AAMAC co-funded a study conducted by Dr. Dror and his team at SickKids in Toronto. The title is the “Canadian Aplastic Anemia and Myelodysplastic Syndrome Study”. The project includes the opening of a registry and initiating the first study to apply next generation sequencing to identify genetic predispositions that affect treatment decisions in aplastic anemia.

The grant is for $22,500/year for two years and is matched by the C17 Research Network and the first payment was awarded in the fall of 2014. This amount is sufficient for the setup of the registry but additional funding is needed to start the identification of genetic predispositions affecting treatment choices. AAMAC considers this a vital part of the research project and awarded Dr. Dror and his team an additional $25,000 in late 2015 in the hope he will be able to obtain the additional funding required for this part of the project.

Both a registry and knowing what treatment will work best for a patient will be a big step forward in their treatment.

Iron overload in RARS versus non-RARS MDS

In February, 2016, AAMAC awarded Dr. Heather Leitch, Providence Haematology, Vancouver, almost $20,000 to continue her research into iron overload in MDS-RARS versus non-RARS-MDS. Observations suggest that RARS cells may be relatively protected against iron induced damage, and may process iron differently than non-RARS MDS.  Click here to view her Publication

In conjunction with the Canadian Institute for Health Research (CIHR)

In the past AAMAC has worked with the now discontinued CIHR Small Health Organizations Partnership Program (SHOPP) to find projects relevant to AA, PNH or MDS or the more general bone marrow failure diseases. This was a great benefit to AAMAC because CIHR would evaluate and rate proposals for scientific expertise and relevance and forward them to us for consideration.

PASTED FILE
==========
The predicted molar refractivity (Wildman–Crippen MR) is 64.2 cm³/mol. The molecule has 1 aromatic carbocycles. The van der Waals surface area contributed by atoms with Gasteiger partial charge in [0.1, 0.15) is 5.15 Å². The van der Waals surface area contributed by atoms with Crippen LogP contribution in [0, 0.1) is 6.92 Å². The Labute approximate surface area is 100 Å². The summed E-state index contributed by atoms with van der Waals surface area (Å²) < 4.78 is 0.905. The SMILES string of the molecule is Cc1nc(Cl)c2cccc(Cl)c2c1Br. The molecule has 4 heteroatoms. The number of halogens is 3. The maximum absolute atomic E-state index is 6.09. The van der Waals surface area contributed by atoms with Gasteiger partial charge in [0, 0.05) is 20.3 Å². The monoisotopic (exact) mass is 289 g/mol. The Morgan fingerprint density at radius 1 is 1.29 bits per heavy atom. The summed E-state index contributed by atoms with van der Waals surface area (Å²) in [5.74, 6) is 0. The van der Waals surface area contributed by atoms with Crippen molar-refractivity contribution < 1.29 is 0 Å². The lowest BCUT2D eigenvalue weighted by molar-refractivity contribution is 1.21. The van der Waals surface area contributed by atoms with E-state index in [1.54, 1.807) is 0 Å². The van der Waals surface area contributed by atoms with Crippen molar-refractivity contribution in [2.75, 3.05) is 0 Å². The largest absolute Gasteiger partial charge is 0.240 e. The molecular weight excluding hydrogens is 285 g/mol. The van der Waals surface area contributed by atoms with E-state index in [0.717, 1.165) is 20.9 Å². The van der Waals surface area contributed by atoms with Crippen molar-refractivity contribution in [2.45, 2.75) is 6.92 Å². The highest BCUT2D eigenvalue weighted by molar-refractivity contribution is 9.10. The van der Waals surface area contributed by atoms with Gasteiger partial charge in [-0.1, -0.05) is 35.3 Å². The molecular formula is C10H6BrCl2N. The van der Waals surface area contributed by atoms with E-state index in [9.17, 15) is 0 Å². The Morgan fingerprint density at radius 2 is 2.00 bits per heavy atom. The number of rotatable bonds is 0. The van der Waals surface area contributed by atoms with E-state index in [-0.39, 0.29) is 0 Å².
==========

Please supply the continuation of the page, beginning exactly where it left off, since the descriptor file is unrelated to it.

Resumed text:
We currently have one on-going research project in conjunction with CIHR SHOPP. The project is the “Role of Innate Immune Signaling in Myelodysplastic Syndromes” and is being done by Dr. Linda Chang under the supervision of Dr. Aly Karsan at the BC Cancer Agency, Genome Sciences Centre. The grant is for $60,000 over several years and is matched by CIHR.

Other Past Initiatives

The following are examples of research projects AAMAC has funded in the past.

Studies on progression of Myelodysplastic Syndromes (MDS) to acute leukemia

With contributions from the Calgary Old Time Hockey Players Association, in 2007 AAMAC supported a research project by Dr. Anna Janawska-Wieczorek at the University of Alberta.

The project was designed to extend research already done on the role of matrix metalloproteinase enzymes in MDS stem cells (CD34+ cells). Researchers hope to define how MDS progresses to leukemia and gain insight into designing more effective therapies. The funding was used to hire a student who worked with Drs. Turner and Larratt in Dr. Janawska-Wiezorek’s Stem Cell Research Laboratory under the supervision of postdoctoral fellow, Dr. Jalili